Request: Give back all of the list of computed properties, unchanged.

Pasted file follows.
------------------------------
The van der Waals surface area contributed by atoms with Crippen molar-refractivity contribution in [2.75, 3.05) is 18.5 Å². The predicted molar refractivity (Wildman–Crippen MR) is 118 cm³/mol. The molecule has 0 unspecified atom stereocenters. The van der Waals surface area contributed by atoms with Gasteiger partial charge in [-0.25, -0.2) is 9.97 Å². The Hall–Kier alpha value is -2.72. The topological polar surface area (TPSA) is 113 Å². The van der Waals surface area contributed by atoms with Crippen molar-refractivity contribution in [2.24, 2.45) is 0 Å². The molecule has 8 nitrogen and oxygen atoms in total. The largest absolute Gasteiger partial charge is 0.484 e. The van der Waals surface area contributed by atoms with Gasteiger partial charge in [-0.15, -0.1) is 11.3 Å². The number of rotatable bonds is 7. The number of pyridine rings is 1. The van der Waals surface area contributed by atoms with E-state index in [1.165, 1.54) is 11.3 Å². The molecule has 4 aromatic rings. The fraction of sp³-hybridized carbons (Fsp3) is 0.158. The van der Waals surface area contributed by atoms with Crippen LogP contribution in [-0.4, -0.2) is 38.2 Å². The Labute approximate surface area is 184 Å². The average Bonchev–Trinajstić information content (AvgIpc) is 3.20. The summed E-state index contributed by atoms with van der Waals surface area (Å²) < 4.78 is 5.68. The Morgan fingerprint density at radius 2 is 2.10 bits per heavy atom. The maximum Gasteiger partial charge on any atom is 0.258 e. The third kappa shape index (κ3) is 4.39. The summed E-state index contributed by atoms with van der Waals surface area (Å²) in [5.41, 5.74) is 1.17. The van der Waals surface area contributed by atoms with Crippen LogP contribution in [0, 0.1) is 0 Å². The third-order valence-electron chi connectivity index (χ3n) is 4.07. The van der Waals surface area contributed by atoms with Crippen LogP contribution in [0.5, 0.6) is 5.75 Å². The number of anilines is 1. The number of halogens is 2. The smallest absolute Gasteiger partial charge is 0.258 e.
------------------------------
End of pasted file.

The van der Waals surface area contributed by atoms with Crippen molar-refractivity contribution in [2.75, 3.05) is 18.5 Å². The predicted molar refractivity (Wildman–Crippen MR) is 118 cm³/mol. The molecule has 0 unspecified atom stereocenters. The van der Waals surface area contributed by atoms with Gasteiger partial charge in [-0.25, -0.2) is 9.97 Å². The Hall–Kier alpha value is -2.72. The topological polar surface area (TPSA) is 113 Å². The van der Waals surface area contributed by atoms with Crippen molar-refractivity contribution in [2.24, 2.45) is 0 Å². The molecule has 8 nitrogen and oxygen atoms in total. The largest absolute Gasteiger partial charge is 0.484 e. The van der Waals surface area contributed by atoms with Gasteiger partial charge in [-0.15, -0.1) is 11.3 Å². The number of rotatable bonds is 7. The number of pyridine rings is 1. The van der Waals surface area contributed by atoms with E-state index in [1.165, 1.54) is 11.3 Å². The molecule has 4 aromatic rings. The fraction of sp³-hybridized carbons (Fsp3) is 0.158. The van der Waals surface area contributed by atoms with Crippen LogP contribution in [-0.4, -0.2) is 38.2 Å². The Labute approximate surface area is 184 Å². The average Bonchev–Trinajstić information content (AvgIpc) is 3.20. The summed E-state index contributed by atoms with van der Waals surface area (Å²) < 4.78 is 5.68. The Morgan fingerprint density at radius 2 is 2.10 bits per heavy atom. The maximum Gasteiger partial charge on any atom is 0.258 e. The third kappa shape index (κ3) is 4.39. The summed E-state index contributed by atoms with van der Waals surface area (Å²) in [5.41, 5.74) is 1.17. The van der Waals surface area contributed by atoms with Crippen LogP contribution in [0, 0.1) is 0 Å². The third-order valence-electron chi connectivity index (χ3n) is 4.07. The van der Waals surface area contributed by atoms with Crippen LogP contribution in [0.5, 0.6) is 5.75 Å². The number of anilines is 1. The number of halogens is 2. The smallest absolute Gasteiger partial charge is 0.258 e.